In the wake of “The Endless River”, though, a significant arc has been completed, and a critical, previously obscured part of the Floyd story has been brought into view. As David Gilmour sings on “Louder Than Words”, the closing track of what was presented as their valedictory album; “Let’s go with the flow, wherever it goes/We’re more than alive…”
The Ultimate Music Guide to Pink Floyd, then, now tells the complete story of an extraordinary band, a tale that encompasses epic power struggles, intimate confessions, preposterous experiments and, of course, madness, and which stretches back for the best part of five decades. The legend of a great, sometimes oracular British band so potent, in fact, that even their tribute bands play arenas.
There’s a persuasive idea that those tribute bands have been so successful because Pink Floyd themselves are, in a way, anonymous. Who cares about the identity of the musicians playing these awe-inspiring songs, goes the argument: just check out the light show! Uncut’s Ultimate Music Guide to Pink Floyd proves, we think, that this is nonsense. The tale of Pink Floyd is one as human, passionate and compelling as any in the rock canon.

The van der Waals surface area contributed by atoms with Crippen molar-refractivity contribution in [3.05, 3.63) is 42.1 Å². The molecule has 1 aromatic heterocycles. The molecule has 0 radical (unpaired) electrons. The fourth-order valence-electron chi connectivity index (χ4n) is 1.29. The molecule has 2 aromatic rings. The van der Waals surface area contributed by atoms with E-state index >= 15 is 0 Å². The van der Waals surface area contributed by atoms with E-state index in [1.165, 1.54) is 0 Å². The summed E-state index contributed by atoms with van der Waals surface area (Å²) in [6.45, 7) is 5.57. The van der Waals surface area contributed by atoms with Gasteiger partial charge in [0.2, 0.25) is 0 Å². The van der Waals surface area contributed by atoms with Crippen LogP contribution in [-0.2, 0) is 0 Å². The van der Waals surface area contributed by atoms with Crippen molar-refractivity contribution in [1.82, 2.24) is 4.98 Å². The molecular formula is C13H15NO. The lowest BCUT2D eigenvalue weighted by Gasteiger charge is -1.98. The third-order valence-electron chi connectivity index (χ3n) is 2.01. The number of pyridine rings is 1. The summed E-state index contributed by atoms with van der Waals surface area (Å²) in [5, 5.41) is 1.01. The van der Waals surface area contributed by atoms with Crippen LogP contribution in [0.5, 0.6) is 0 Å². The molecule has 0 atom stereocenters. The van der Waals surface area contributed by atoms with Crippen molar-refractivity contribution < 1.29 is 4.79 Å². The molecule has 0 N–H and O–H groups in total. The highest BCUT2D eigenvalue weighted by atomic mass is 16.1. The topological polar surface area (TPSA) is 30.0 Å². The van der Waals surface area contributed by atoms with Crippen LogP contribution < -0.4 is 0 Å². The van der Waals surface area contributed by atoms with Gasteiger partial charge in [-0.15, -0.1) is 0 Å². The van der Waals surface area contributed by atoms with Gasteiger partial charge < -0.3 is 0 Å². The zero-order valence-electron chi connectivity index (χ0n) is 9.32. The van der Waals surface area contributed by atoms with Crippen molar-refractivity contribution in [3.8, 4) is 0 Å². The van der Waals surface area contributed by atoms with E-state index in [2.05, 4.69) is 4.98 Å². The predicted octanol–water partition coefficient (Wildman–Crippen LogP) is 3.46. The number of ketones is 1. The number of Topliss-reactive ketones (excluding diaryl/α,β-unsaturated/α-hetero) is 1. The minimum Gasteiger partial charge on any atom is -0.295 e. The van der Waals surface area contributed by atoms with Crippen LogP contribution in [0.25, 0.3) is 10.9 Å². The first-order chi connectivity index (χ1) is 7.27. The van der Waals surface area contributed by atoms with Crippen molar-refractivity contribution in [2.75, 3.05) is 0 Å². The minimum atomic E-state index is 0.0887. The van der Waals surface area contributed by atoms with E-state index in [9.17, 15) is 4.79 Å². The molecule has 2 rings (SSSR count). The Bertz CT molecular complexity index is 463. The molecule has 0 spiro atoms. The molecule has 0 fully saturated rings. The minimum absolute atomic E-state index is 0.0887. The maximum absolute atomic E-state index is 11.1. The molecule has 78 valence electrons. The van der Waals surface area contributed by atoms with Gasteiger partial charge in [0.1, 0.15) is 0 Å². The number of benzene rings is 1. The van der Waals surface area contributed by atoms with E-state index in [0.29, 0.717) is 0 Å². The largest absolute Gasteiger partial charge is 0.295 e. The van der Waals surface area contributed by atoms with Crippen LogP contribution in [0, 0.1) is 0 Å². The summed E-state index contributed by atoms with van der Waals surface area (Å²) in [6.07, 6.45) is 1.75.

The band’s dramas were played out in the pages of NME, Melody Maker and Uncut, and in the Ultimate Music Guide you’ll find uncut, revelatory interviews conducted with the band between 1967 and 2014. We begin with the brief psychedelic flowering of Syd Barrett, and chart the band’s years of questing until they arrive at The Dark Side Of The Moon. We dive into the intensely personal psychodramas of Roger Waters and the more becalmed stewardship of David Gilmour, and provide in-depth reviews of every Pink Floyd album. We have, of course, added extensive new material on “The Endless River”, to bring the story right up to date.
“Looking through the Pink Floyd songbook surprises me sometimes,” says Gilmour. “There are hundreds of songs, we go through lots of different styles of music, three different leaders and at least three different singers, and dozens of guests. But everything’s linked by this collective psyche. You have a sound in your head and you try to replicate it. I’m always looking for new sounds.”